Astronomers surveying the nearby Andromeda galaxy have discovered an association of stars in its outskirts, which they believe to be part of a separate galaxy that merged with Andromeda about 700 million years ago. The discovery corresponds to computer models created by University of Massachusetts Amherst astronomer Mark Fardal, which simulate a dwarf galaxy merging with Andromeda.
The findings suggest that Andromeda's outer swathes of stars are from the same parent galaxy, and may help astronomers determine the Andromeda's total mass. Both findings were presented Jan. 7 at the American Astronomical Society meeting in Seattle.
Large galaxies are believed to be built partly by the merging of smaller galaxies, an event that destroys the smaller galaxy, explains Karoline Gilbert, a graduate student at the University of California, Santa Cruz, who presented at the meeting. The strong gravitational forces of a large galaxy can rip apart a small galaxy, producing loose streams of stars that astronomers call tidal debris. Measuring the amount of the tidal debris that exists in present-day galaxies allows astronomers to examine the role mergers play in galaxy formation.
At a distance of 2.5 million light-years, Andromeda is the nearest large spiral galaxy to Earth and is very similar to our own Milky Way Galaxy. Spiral galaxies are made up of three main visible features: a flat disk of stars and gas, a bright central bulge of densely concentrated stars, and in some cases a faint, spherically distributed halo of stars that extends to large distances. Most of the mass of the galaxy, though, is made up of invisible or "dark'' matter, detectable only through its gravitational force.
Astronomers have discovered several areas in Andromeda's outskirts that stand out for their enhanced density of stars, stellar features that are likely tidal debris from past galaxy mergers. The two brightest features are a stream of stars to the south of the galaxy, called the "giant southern stream,'' and a faint extension to one side of Andromeda's disk called the "northeast shelf." Until recently, these stellar features were not clearly associated.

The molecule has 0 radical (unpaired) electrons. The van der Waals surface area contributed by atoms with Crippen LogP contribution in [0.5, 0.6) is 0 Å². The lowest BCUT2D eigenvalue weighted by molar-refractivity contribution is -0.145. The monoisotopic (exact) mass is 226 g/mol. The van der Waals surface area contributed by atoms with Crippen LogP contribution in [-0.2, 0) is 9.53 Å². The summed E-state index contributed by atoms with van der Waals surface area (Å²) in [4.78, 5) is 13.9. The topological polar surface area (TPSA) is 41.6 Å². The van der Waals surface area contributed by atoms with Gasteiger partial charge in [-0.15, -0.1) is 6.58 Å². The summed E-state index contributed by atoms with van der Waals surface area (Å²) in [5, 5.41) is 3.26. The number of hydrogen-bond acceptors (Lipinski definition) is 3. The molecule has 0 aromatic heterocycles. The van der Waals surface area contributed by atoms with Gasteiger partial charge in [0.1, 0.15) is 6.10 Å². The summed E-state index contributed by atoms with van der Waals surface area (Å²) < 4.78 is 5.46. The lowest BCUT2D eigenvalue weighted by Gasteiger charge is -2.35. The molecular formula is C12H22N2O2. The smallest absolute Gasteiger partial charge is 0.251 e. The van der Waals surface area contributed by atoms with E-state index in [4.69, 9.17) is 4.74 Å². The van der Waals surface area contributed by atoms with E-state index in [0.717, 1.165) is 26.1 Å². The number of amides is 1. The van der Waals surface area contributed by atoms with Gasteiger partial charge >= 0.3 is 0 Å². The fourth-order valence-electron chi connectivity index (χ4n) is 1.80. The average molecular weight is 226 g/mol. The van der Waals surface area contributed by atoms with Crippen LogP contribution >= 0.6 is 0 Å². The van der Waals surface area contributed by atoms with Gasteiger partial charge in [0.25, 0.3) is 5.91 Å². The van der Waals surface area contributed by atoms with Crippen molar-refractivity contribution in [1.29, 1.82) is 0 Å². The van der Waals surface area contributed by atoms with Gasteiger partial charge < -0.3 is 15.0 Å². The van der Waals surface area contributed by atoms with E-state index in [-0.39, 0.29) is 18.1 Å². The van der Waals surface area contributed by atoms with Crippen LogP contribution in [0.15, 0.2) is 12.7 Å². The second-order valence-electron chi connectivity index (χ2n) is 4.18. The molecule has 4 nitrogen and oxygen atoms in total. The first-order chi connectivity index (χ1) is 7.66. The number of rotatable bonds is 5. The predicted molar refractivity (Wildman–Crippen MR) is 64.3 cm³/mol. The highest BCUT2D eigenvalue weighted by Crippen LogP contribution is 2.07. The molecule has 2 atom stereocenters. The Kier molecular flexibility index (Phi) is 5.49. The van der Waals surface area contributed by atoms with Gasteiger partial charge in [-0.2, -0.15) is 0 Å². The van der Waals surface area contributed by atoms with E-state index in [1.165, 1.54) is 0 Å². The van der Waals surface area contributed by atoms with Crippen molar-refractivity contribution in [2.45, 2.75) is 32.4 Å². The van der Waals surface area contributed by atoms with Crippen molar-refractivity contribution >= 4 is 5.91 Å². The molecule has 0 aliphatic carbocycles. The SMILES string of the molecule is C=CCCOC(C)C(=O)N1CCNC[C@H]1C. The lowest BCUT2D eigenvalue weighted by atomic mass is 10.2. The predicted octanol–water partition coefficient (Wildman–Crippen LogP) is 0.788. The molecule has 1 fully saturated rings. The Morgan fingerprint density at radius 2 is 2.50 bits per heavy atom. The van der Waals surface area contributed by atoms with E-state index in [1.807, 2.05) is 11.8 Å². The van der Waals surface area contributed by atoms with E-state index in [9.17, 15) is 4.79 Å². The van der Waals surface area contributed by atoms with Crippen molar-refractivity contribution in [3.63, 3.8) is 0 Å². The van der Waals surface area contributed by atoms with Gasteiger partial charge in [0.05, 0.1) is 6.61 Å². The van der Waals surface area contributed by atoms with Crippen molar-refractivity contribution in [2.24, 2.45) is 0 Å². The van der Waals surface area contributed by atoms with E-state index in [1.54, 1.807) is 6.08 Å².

UMass Amherst's Fardal developed computer simulations of the merger of a dwarf galaxy with Andromeda, building them to match observations of the giant southern stream and northeast shelf. The simulation also predicted other observed features around Andromeda, including a tidal debris feature in the same location and with the same range of velocities as that later discovered by Gilbert and her collaborators.
"The tidal debris feature we have discovered is almost an exact match with the feature predicted in the simulations. This implies that this new stellar stream and the giant southern stream, as well as the other stellar features reproduced in the Fardal simulations, are all from the same parent galaxy,'' said Gilbert.
"In the model, the two galaxies first collided about 700 million years ago," explains Fardal. The smaller galaxy had about 2 billion Sun's worth of stars, but Andromeda itself has about fifty times that. "Eventually, the tidal debris from the satellite galaxy will smear out and be indistinguishable from the rest of the halo," says Fardal.
Because the stars in the tidal debris are moving together, astronomers can use them to measure the strength of the gravity around the Andromeda galaxy. Gilbert's discovery of a new tidal debris feature, combined with velocity measurements of the other related tidal debris, will provide observations necessary to measure how much dark matter is in Andromeda and how it is distributed, explains Fardal.
Gilbert and her collaborators are conducting a study of the stellar halo of Andromeda, using observations at the W.M. Keck Observatory and the Canada-France-Hawaii Telescope in Hawaii, and the Kitt Peak National Observatory in Arizona.
Tidal debris features are usually found by inspecting images of a galaxy and identifying areas that have a greater density of stars than expected. The feature discovered by Gilbert is too faint to be seen this way. Instead, the group used the sensitive DEIMOS spectrograph at the Keck Observatory to separate light of different colors from individual stars in the halo of Andromeda. They could then measure the velocities of the stars from faint shifts in the colors of their light. The tidal feature showed up as a group of stars with similar velocities.
Fardal's collaborators include Arif Babul and Alan McConnachie of the University of Victoria in Canada. Gilbert's collaborators include Jasonjot Kalirai, Puragra Guhathakurta, and Jedidah Isler at UCSC; Mike Rich and David Reitzel at UCLA; and Steven Majewski, James Ostheimer, and Richard Patterson at the University of Virginia.
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